Jorge Leitão, Sofia Carvalhana, Joana Cochicho, Ana Paula Silva, Francisco Velasco, Isabel Medeiros, Ana Catarina Alves, Mafalda Bourbon, Bárbara Oliveiros, Vitor Rodrigues, Rita Sousa, Filipa Sampaio, Armando Carvalho, and Helena Cortez‐Pinto
Prevalence of fatty liver (FL) and nonalcoholic fatty liver disease (NAFLD) depends mainly on obesity, diabetes and genetic factors. FL and NAFLD prevalence was evaluated in Portuguese adult population and correlated with several risk factors and related mortality data, within the same period.
A cross‐sectional, population‐based multicenter study, voluntary and randomly selected in 834 Portuguese adults (18‐79 years). Participants were evaluated after 12‐hour fasting. Anthropometric data, past history including alcohol consumption, and associated diseases were registered. Blood samples were collected for biochemical testing. Dietary intake was evaluated using a semi‐quantitative food frequency questionnaire. Presence of FL was evaluated using ultrasound, and NAFLD was diagnosed after exclusion of other causes for liver disease.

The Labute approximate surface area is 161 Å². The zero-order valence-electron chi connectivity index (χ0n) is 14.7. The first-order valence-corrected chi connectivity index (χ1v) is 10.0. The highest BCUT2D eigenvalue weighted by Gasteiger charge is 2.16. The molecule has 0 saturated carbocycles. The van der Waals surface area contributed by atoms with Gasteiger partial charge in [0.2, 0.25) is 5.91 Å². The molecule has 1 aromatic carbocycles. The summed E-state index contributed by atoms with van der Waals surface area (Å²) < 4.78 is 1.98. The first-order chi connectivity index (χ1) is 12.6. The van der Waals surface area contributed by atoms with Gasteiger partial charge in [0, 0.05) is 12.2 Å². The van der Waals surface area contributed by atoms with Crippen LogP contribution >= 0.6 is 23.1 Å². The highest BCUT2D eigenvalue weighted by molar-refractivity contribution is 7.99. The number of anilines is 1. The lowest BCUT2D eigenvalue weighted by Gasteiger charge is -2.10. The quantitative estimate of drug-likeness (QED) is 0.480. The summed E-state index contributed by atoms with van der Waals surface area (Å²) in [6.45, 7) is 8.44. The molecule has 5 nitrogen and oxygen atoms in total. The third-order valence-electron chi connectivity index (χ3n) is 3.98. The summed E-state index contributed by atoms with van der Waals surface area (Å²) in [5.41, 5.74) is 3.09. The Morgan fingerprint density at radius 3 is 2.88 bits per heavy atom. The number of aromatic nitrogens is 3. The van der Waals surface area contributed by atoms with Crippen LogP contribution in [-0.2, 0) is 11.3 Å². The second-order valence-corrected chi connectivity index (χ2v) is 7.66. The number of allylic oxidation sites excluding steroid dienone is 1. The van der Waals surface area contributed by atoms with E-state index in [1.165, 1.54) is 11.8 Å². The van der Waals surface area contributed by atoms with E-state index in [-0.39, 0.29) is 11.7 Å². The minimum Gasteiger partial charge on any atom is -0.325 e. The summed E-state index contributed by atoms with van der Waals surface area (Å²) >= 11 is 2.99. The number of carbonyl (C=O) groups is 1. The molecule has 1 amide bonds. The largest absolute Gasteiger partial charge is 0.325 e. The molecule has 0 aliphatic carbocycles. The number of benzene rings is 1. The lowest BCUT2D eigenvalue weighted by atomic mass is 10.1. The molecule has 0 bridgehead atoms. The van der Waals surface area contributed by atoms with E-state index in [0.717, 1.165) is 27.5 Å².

Adjusted prevalence of FL and NAFLD was 37.8% and 17.0%, respectively. FL individuals were older, more frequently males, with increased probability of having obesity, diabetes or harmful alcohol consumption (HAC). NAFLD individuals were also older, but had a similar sex distribution and an increased probability of obesity and diabetes. In both groups, no differences were found regarding dietary pattern or physical activity. During the same time period, nonalcoholic steatohepatitis (NASH) liver‐related deaths in Portugal were 0.105/100 000, while alcohol‐related liver disease mortality was 6.790/100 000.
The large spectrum of FL was present in more than one third of the population, although only less than half could be classified as NAFLD. Other significant risk factors, such as HAC, are probably implicated in FL, explaining the low NASH‐related mortality compared with the high alcohol‐related mortality during the same time period.